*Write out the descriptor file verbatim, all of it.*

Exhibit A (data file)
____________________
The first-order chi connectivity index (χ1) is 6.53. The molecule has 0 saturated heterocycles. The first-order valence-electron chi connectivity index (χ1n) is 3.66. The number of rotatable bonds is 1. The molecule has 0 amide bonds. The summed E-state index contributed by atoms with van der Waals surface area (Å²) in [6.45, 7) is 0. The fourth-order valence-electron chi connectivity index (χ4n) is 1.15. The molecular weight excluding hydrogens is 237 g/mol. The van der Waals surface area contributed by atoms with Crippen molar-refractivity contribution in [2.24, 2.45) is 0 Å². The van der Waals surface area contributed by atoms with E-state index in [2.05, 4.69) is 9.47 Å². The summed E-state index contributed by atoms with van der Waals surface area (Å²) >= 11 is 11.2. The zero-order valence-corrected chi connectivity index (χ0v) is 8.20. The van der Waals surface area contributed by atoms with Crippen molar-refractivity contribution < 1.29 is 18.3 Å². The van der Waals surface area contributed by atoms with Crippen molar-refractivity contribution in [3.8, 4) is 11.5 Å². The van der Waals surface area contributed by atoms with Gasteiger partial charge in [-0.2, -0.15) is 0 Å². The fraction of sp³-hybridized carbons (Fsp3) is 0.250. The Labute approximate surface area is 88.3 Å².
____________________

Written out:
The first-order chi connectivity index (χ1) is 6.53. The molecule has 0 saturated heterocycles. The first-order valence-electron chi connectivity index (χ1n) is 3.66. The number of rotatable bonds is 1. The molecule has 0 amide bonds. The summed E-state index contributed by atoms with van der Waals surface area (Å²) in [6.45, 7) is 0. The fourth-order valence-electron chi connectivity index (χ4n) is 1.15. The molecular weight excluding hydrogens is 237 g/mol. The van der Waals surface area contributed by atoms with Crippen molar-refractivity contribution in [2.24, 2.45) is 0 Å². The van der Waals surface area contributed by atoms with E-state index in [2.05, 4.69) is 9.47 Å². The summed E-state index contributed by atoms with van der Waals surface area (Å²) >= 11 is 11.2. The zero-order valence-corrected chi connectivity index (χ0v) is 8.20. The van der Waals surface area contributed by atoms with Crippen molar-refractivity contribution < 1.29 is 18.3 Å². The van der Waals surface area contributed by atoms with Crippen molar-refractivity contribution in [3.8, 4) is 11.5 Å². The van der Waals surface area contributed by atoms with Gasteiger partial charge in [-0.2, -0.15) is 0 Å². The fraction of sp³-hybridized carbons (Fsp3) is 0.250. The Labute approximate surface area is 88.3 Å².